My First experience with Windows 8 was with the preview running on my ThinkPad X200 Convertible Tablet PC. I was pleasantly surprised with how well it ran. My Thinkpad is nearing 3 years old and I was very impressed with how well Windows 8 ran. In fact, I feel that Windows 8 is faster in most ways over previous versions of Windows. What ended my use of Windows 8 Preview on my tablet was not the OS itself, but lack of support from Lenovo. The X200 line is one generation too old to have Windows 8 support provided by Lenovo, and key drivers are never going to be available for the tablet, leaving Windows 7 as the last viable OS for that tablet, even though it ran perfectly well. What did work was everything else other than hardware specific features. Importantly though, the touch and Wacom pen interfaces worked perfectly. In fact, Windows 8 was the first time I really used my touch interface on a regular basis. Microsoft did a really good job making a touch friendly interface for Windows. The problem with Preview at the time is that a lot of the stock, touch friendly apps, were not finished. Email didn't support iMap as an example. Still, it was a good "preview" of what was to come.
Now, a few months later, we have the full version of Windows 8. Though things have come along since the preview, I can't help but feel that things have not fully baked. Keep in mind, that the things I'm about to complain about, nobody else is doing. This is a key point, not Apple nor Google are trying to make an OS that interoperates with a host of other services as seamlessly as Microsoft is trying to do. That being said, Microsoft has to, as they are very late to the game.
Basic AppsLet's start with Email. Email is rather important to a lot of people, and in some cases, the most important thing a computer can do next to web browsing. Keep in mind that this app is necessary for someone using Windows 8 on a touch based computer. The email app lets you easily add Gmail, Hotmail, Facebook and traditional email services. Email works well enough. The latest versions of the app which has only been out for a few days now supports proper threading. All the configuration options you need are there. If you've configured your Google account, you can also choose to use your Google contacts along with email, a huge plus. My biggest, and really only complaint with the email app is that it's Metro only. I'll cover this later. The only real problem though is that for me, an email app without integrated calendaring is useless. Microsoft has you covered with the calendar app, however, this is where the above integration falls short. You can only use your primary calendar with the app.Sadly I have several. Not only that, but I also want to see other peoples calendars that I have subscribed to. To be fair, official word is that this is Google pushing back and not a failure in Microsoft's implementation. In fact, if you subscribe to any of the iCal feeds in your hotmail account online, you'll see all the calendars in your calendar app. However, they will not be editable, nor will you be able to create new events.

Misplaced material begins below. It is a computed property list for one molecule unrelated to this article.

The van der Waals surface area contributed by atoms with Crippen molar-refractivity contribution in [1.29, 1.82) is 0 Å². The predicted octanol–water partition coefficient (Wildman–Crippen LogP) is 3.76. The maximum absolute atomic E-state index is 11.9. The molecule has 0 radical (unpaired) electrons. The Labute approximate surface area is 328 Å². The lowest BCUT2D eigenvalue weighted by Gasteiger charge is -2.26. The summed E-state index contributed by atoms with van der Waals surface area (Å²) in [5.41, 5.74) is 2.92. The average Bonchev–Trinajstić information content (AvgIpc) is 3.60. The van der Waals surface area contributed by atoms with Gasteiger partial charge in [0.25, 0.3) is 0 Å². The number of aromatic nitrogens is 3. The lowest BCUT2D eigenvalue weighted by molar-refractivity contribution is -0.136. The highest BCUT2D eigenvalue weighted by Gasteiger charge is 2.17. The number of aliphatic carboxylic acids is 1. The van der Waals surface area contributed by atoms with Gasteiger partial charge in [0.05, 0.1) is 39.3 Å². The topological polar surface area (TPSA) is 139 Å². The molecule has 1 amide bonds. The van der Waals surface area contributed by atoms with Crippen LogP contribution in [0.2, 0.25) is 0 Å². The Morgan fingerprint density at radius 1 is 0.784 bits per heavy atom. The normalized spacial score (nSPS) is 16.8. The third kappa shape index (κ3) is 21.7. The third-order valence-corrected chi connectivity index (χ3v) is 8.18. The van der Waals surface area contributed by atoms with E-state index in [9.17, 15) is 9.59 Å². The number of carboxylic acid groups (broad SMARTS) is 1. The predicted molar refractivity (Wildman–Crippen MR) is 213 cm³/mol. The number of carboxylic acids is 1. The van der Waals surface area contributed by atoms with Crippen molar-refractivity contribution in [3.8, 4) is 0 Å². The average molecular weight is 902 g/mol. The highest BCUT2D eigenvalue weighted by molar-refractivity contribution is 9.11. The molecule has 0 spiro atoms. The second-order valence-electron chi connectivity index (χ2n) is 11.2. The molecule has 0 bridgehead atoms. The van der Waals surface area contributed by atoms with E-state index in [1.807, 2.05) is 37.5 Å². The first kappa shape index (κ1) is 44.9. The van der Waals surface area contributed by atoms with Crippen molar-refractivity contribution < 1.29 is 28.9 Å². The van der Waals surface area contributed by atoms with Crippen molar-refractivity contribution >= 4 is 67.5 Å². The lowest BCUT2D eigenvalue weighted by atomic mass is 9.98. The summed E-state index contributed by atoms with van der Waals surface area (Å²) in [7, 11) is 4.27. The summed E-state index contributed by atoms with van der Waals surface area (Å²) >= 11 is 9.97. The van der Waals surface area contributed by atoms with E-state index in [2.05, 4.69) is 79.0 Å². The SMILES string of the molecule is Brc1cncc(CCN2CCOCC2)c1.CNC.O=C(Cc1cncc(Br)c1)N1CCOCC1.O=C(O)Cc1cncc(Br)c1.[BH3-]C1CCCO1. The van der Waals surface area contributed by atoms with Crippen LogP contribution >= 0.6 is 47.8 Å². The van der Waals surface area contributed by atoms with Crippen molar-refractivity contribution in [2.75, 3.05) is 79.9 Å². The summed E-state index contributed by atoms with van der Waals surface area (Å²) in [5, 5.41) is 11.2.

The contacts app is another app that tries, but fails to integrate many services. It's biggest problem is contact collapsing. It will show you three of the same person if they have three different ways to get a hold of them. In addition to this, the contact app is also the integrated twitter app, which makes it a bit confusing.
There are other apps like weather and stocks, stuff I don't really care about so will not get into.
Other than Internet Explorer 10 however, the biggest issue with all these apps is that they are Metro only. What this means, that if you are using Windows 8 on your desktop, with a nice big 24" or larger monitor, you have to use these apps in full screen. This is incredibly frustrating as I value my information density. A lot of these apps exist in "Windows Live Mail", a classic desktop app that you can download and install free from Microsoft, but it lacks integration and some of the features you find in the Metro versions, like being able to edit Google calendars as opposed to just viewing.
Desktop vs. MetroThe Desktop world and the Metro world are separate. Metro apps are not docked in the start bar, nor do Metro apps fire notifications to the start notification bar, and vice versa. This is incredibly frustrating, as you could be working away in a desktop app and miss notifications. If you have multiple monitors, like I do, you can have one showing your Metro start menu and apps, while the other is all Desktop business. This isn't actually a bad idea and works rather well. I could see this working exceptionally well with a Surface Tablet plugged into an external monitor.
By now, I's sure you've heard that the start menu is gone. This is not a deal breaker in the slightest. If you put your mouse into the bottom left corner of the screen and click (as if the start menu was there), you get the Metro home screen, which is in essence your new start menu. Hitting the windows key also brings it up, just like your start menu. In fact, all of the key actions and mouse actions I expect to work from years of using Windows PCs continue to work, the only difference is the visual appearance of it all. That visual appearance though is a bit disconcerting. Windows 8 seems to be pushing me to be a single task and a time kind of person. No more status bars, no more widgets telling me the weather outside, it's all one app at a time. This works great on a phone, works OK on a tablet, but is just kind of annoying on a desktop with a large monitor.